Boys Noize Monarch Theatre May 7, 2014
Wednesday night Boys Noize and L-Vis 1990 headlined at Monarch Theatre, bringing underground house and electro to a relentless crowd.
By 11 the third opener, Bijou was wrapping up his set. The local DJ known for playing deep house and Chicago style house was the perfect intro to the headliners. The low tempo nature of Bijou's style welcomed the growing crowd, and set the tone for a raw, bass-centric night.
A good DJ set is like a good lay. You don't want to come on too strong with banger after banger, exhausting the crowd 30 minutes into their night. It's all about the gradual build of excitement and the ebb of flow of giving them what they want and giving them time to breathe.
This idea works both on DJs' individual set level and on the larger scale of the whole night; the opening DJs should all slightly build on each other until the energy is handed off to the headliner: the climax.
Bijou set the scene; L-Vis 1990 was the foreplay.
After he mixed out of Bijou's last track, L-Vis 1990 came in and changed gears, opening with hard kicks that sent vibrations throughout the building. His music style is definitely more energetic than Bijou's, which isn't necessarily good or bad. L-Vis' 1990 doesn't quite fit into a specific breed of dance music producer. His set mixed deep house and electro styles with random hints of almost every other genre. He mixed low tempo, heavy bass tracks into 2 Live Crew's "Face Down" at one point. At almost 12:30 on the dot, Boys Noize crept onto the stage from behind the DJ booth with a posse of staff. He sported a black backwards hat, t shirt and jeans with red-high tops. His casual look matched his casual attitude, as bobbed his head to the music and looked around to the side stage and the crowd with a genuine smile.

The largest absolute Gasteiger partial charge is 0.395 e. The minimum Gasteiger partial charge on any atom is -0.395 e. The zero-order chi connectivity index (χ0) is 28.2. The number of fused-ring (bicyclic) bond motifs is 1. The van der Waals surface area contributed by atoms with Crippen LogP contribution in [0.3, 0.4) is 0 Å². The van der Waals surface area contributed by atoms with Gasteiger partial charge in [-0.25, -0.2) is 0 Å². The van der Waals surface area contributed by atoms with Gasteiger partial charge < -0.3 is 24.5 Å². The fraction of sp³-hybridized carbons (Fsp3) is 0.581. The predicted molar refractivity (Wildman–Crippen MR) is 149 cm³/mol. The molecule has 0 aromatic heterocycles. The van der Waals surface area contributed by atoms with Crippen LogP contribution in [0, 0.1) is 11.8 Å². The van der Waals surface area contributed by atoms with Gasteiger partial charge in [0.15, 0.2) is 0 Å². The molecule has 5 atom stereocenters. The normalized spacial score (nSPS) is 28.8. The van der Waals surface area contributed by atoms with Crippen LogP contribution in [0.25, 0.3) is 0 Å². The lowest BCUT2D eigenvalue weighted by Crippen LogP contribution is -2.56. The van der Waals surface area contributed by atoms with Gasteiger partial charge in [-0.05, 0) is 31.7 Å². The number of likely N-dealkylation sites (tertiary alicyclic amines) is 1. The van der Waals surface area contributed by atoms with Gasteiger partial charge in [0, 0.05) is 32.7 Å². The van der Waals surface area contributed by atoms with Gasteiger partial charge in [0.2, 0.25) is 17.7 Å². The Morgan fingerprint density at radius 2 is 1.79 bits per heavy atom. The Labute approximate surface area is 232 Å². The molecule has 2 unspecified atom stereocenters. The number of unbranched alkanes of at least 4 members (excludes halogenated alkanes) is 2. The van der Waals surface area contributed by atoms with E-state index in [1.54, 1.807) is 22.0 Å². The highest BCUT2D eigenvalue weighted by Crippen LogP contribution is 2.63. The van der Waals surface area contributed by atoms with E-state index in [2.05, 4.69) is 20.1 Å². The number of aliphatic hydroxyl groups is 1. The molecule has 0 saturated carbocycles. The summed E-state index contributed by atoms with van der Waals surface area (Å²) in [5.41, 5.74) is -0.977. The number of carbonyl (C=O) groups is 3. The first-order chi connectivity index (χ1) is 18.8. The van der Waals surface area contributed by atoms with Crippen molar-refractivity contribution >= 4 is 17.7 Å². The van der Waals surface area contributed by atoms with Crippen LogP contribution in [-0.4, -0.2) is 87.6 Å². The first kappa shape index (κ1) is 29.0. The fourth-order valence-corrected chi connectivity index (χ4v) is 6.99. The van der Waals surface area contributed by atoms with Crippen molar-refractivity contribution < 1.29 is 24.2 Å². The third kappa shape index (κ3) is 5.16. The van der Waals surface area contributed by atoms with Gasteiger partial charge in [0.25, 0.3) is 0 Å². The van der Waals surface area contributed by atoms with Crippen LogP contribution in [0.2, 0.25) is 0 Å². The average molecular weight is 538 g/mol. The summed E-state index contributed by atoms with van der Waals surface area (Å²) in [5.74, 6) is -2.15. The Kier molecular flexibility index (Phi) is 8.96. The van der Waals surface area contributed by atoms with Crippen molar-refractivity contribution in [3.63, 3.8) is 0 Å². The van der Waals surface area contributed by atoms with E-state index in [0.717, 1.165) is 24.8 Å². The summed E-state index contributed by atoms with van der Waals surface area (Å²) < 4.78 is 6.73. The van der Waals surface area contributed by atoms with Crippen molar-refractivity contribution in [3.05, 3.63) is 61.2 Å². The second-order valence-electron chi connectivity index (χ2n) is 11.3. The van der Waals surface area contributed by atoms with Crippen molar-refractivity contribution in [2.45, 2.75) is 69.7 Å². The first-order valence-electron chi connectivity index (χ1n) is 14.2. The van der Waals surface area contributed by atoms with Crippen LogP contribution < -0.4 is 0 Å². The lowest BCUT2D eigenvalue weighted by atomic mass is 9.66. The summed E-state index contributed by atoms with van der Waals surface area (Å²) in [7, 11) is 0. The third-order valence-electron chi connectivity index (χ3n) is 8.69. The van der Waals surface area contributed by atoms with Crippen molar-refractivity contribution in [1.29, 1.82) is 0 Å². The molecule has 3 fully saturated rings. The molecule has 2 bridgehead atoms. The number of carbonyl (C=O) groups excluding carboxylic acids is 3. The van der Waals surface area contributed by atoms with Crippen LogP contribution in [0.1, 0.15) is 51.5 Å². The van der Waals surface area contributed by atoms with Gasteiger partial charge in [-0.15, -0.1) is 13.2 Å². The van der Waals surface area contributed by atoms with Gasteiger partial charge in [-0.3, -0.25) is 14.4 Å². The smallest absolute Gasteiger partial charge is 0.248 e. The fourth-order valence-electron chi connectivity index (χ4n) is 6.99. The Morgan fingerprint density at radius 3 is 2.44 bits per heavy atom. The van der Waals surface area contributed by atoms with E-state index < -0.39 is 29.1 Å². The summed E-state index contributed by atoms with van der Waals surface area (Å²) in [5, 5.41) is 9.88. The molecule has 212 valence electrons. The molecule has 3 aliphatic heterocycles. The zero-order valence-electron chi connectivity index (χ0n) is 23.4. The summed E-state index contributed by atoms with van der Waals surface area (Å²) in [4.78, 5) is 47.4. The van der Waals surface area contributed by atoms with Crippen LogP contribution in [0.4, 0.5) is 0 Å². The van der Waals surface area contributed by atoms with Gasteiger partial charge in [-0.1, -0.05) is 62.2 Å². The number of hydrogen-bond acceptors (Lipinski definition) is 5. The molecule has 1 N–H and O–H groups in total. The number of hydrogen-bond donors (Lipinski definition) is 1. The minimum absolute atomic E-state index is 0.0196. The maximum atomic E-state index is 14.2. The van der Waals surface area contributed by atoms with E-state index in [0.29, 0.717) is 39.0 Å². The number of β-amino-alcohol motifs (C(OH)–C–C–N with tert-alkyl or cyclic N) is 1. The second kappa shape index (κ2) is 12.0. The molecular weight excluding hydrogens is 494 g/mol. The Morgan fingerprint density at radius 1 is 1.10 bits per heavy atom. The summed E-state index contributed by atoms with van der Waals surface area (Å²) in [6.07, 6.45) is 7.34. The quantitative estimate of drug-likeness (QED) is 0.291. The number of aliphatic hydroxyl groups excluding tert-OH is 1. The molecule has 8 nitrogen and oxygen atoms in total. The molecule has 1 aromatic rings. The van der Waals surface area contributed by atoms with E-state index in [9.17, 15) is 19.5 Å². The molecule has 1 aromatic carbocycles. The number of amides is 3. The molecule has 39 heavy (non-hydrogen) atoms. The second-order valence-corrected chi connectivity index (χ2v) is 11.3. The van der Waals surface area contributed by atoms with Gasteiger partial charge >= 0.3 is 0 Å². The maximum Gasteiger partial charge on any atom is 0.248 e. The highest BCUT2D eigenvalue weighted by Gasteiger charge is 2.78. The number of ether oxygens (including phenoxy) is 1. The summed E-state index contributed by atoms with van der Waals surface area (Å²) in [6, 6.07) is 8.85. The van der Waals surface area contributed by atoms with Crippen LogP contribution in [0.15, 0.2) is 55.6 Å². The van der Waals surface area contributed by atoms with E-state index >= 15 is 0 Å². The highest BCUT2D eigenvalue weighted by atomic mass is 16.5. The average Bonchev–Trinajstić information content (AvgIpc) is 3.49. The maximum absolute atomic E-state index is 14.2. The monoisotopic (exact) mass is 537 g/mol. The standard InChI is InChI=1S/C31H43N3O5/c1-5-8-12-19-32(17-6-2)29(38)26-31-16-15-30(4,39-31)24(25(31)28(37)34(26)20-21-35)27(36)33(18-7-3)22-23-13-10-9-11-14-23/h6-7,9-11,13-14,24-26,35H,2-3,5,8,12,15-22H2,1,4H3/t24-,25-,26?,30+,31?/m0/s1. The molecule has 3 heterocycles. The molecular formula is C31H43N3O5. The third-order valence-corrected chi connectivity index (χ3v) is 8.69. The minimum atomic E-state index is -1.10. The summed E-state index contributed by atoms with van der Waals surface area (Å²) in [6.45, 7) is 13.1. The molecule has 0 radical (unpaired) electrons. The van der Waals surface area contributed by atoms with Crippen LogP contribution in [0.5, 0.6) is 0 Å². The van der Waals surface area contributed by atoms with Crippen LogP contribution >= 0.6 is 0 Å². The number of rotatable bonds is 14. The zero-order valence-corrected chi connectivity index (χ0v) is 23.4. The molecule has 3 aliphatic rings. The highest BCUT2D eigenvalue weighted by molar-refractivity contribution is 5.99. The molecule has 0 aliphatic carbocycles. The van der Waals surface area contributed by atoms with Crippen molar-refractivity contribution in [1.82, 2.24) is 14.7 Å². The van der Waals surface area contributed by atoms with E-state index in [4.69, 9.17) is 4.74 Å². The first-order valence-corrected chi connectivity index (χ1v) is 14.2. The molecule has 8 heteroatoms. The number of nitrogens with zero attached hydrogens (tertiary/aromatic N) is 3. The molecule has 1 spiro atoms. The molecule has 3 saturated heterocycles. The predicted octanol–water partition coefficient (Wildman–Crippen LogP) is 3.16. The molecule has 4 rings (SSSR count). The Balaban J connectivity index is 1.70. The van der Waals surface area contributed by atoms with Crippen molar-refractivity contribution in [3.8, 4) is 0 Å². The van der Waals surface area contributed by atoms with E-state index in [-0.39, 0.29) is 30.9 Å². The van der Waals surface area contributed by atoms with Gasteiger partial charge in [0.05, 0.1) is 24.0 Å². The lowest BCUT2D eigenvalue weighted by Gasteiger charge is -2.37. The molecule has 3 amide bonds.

He took his time, grooving to the music while he adjusted the equipment L-Vis 1990 was still playing on. Before he got on he looked to the side stage and smiled like: you ready for this?
Distorted, electronic vocals entered the sounds of the night,"5, 6, 7..." As Boys Noize transitioned into his music and took over.
The crowd was ready for it, waving sign's with the producer's smiley-face logo above as the headliner's set started.
Boys Noize started mellow (for Boys Noize) and quickly went into one of his more popular disco-house tracks "Starwin." From there he built a complex set, with technical layers, mind blowing bridges and stomping bass. His set sounded thought out, sounds and samples would reappear throughout the set, really doing a full circle with some of the mixes. Boys Noize is one of those producers who shows you the artistic capacity of dance music.
Listening to his tracks on YouTube or Soundcloud doesn't really give him justice. His music is meant to be heard on a loud system, and individual tracks don't show his talent for connecting and layering tracks together to create a packaged product.
Monarch was the perfect venue to host Boys Noize. It's simple, dark, small budget feel makes it feel like you're at an underground club. It's not trying to lure you in with fancy decorations and a model-looking staff, it's raw and real.
The small space mimics a festering blister at an event like this, with the bass and energy gathering and bubbling inside, trapped and waiting to pop. The contained bass created a muffled, distorted sound that enhanced the grittiness of the night.
The crowd was on point. It was a mix of ASU students fresh out of finals, girls with outfits straight from Nylon, and random old dudes, presumably rolling balls. It was an eclectic mix of people that all looked like lost puzzle pieces, but they all connected in that they were ready to have their ear drums annihilated. There was the exception of the high-strung douche and douchette scenesters who thought hanging on the side of the stage made them better than other people. But that happens everywhere. What can you do.
Last Night: J.Paul, Bijou, Sean Watson, Cyberpunk, Boys Noize and L-Vis 1990.
Personal Bias: I love Boys Noize, so I had a great time.
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Overheard: "Man, I'm so fucking high right now."
Audience: All walks of life.
Random Notebook Dump: The visuals at this show were like something out of a bad trip: twirling smiley faces, scary eyes and teeth, and kaleidoscoping shapes.